Newly uncovered fossils hint that multicellular life may have evolved more than 2 billion years ago -- some 200 million years earlier than previously expected, according to a study published this week in Nature.
Reconstruction of a specimen from Gabon
showing the peripheral radial fabric
and inner structural organization

Image: A. El Albani
The fossils are "not really [what] you expect to find in the rock record 2 billion years before present," said paleontologist linkurl:Philip Donoghue; of the University of Bristol, who was not involved in the research. "These fossils are centimeters in size" and "relatively thick" -- too large to be just a single cell, he said. The once-biological shapes carved out of black shale formations in Africa outdate the next oldest example of what may have been multicellular life by about 200 million years. Unfortunately, "there's nothing preserved inside," said Donoghue, who wrote an accompanying perspective. "You...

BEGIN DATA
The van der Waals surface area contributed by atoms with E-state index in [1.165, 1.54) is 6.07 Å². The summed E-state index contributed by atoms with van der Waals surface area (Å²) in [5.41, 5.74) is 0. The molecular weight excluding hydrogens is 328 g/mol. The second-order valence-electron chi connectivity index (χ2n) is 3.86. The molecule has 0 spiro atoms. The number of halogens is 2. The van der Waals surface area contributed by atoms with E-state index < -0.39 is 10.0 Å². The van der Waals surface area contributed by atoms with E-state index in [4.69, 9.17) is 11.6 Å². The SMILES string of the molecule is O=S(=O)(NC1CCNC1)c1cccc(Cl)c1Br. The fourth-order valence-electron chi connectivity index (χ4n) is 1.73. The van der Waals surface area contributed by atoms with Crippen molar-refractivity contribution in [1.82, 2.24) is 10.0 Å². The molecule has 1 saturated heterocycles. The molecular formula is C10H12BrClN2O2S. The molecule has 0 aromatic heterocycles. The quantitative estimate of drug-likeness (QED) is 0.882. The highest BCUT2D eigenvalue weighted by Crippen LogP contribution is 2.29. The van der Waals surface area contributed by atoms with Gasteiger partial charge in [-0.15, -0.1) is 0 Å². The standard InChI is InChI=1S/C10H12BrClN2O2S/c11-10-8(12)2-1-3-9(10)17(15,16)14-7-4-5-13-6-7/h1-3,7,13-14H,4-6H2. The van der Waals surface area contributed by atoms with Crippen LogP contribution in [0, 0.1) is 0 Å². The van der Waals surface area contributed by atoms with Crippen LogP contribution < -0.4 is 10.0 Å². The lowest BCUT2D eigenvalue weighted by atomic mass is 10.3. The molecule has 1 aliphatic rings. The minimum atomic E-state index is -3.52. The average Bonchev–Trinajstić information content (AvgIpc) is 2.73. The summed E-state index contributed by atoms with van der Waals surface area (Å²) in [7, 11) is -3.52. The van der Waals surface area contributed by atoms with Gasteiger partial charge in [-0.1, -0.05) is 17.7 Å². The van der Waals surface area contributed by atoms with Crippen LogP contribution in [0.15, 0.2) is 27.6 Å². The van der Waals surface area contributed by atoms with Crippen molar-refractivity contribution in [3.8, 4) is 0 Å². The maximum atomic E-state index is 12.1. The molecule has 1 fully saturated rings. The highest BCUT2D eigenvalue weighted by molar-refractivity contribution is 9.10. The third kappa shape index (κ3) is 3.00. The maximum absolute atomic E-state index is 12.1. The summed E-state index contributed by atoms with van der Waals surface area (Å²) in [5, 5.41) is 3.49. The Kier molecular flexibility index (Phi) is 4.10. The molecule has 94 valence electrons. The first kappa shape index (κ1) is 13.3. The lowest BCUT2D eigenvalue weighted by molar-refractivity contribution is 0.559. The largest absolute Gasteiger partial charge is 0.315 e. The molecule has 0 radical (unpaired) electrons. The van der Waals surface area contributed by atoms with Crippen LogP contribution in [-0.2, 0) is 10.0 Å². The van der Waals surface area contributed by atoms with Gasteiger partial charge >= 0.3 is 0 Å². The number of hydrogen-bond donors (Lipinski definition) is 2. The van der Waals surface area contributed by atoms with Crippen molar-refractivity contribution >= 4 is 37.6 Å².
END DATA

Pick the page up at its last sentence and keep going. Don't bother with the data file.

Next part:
The ScientistA. El Albani, et al., "Large colonial organisms with coordinated growth in oxygenated environments 2.1 Gyr ago," Nature, 466:100-4, 2010.

Interested in reading more?

Become a Member of

Receive full access to more than 35 years of archives, as well as TS Digest, digital editions of The Scientist, feature stories, and much more!
Already a member?